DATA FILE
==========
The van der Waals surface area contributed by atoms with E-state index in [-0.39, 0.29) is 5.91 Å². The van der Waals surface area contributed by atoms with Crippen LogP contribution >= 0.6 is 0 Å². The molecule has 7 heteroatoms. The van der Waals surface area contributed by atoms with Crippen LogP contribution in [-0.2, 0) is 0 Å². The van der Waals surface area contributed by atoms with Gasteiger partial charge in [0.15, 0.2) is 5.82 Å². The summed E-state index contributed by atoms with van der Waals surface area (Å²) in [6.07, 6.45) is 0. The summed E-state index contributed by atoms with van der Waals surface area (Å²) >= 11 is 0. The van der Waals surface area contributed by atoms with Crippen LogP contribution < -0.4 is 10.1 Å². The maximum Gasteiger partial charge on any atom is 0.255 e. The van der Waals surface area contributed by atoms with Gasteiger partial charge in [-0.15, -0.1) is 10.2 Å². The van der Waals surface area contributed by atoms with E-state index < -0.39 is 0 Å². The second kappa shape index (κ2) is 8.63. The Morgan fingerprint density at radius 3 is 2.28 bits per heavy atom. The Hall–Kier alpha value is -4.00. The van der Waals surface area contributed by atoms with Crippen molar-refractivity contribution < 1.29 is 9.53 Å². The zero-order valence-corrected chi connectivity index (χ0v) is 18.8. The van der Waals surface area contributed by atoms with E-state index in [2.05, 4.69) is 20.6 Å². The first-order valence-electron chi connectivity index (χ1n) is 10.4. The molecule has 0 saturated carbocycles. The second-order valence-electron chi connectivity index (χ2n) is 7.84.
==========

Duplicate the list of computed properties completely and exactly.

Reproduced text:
The van der Waals surface area contributed by atoms with E-state index in [-0.39, 0.29) is 5.91 Å². The van der Waals surface area contributed by atoms with Crippen LogP contribution >= 0.6 is 0 Å². The molecule has 7 heteroatoms. The van der Waals surface area contributed by atoms with Crippen LogP contribution in [-0.2, 0) is 0 Å². The van der Waals surface area contributed by atoms with Gasteiger partial charge in [0.15, 0.2) is 5.82 Å². The summed E-state index contributed by atoms with van der Waals surface area (Å²) in [6.07, 6.45) is 0. The summed E-state index contributed by atoms with van der Waals surface area (Å²) >= 11 is 0. The van der Waals surface area contributed by atoms with Crippen LogP contribution < -0.4 is 10.1 Å². The maximum Gasteiger partial charge on any atom is 0.255 e. The van der Waals surface area contributed by atoms with Gasteiger partial charge in [-0.15, -0.1) is 10.2 Å². The van der Waals surface area contributed by atoms with E-state index < -0.39 is 0 Å². The second kappa shape index (κ2) is 8.63. The Morgan fingerprint density at radius 3 is 2.28 bits per heavy atom. The Hall–Kier alpha value is -4.00. The van der Waals surface area contributed by atoms with Crippen molar-refractivity contribution < 1.29 is 9.53 Å². The zero-order valence-corrected chi connectivity index (χ0v) is 18.8. The van der Waals surface area contributed by atoms with E-state index in [2.05, 4.69) is 20.6 Å². The first-order valence-electron chi connectivity index (χ1n) is 10.4. The molecule has 0 saturated carbocycles. The second-order valence-electron chi connectivity index (χ2n) is 7.84.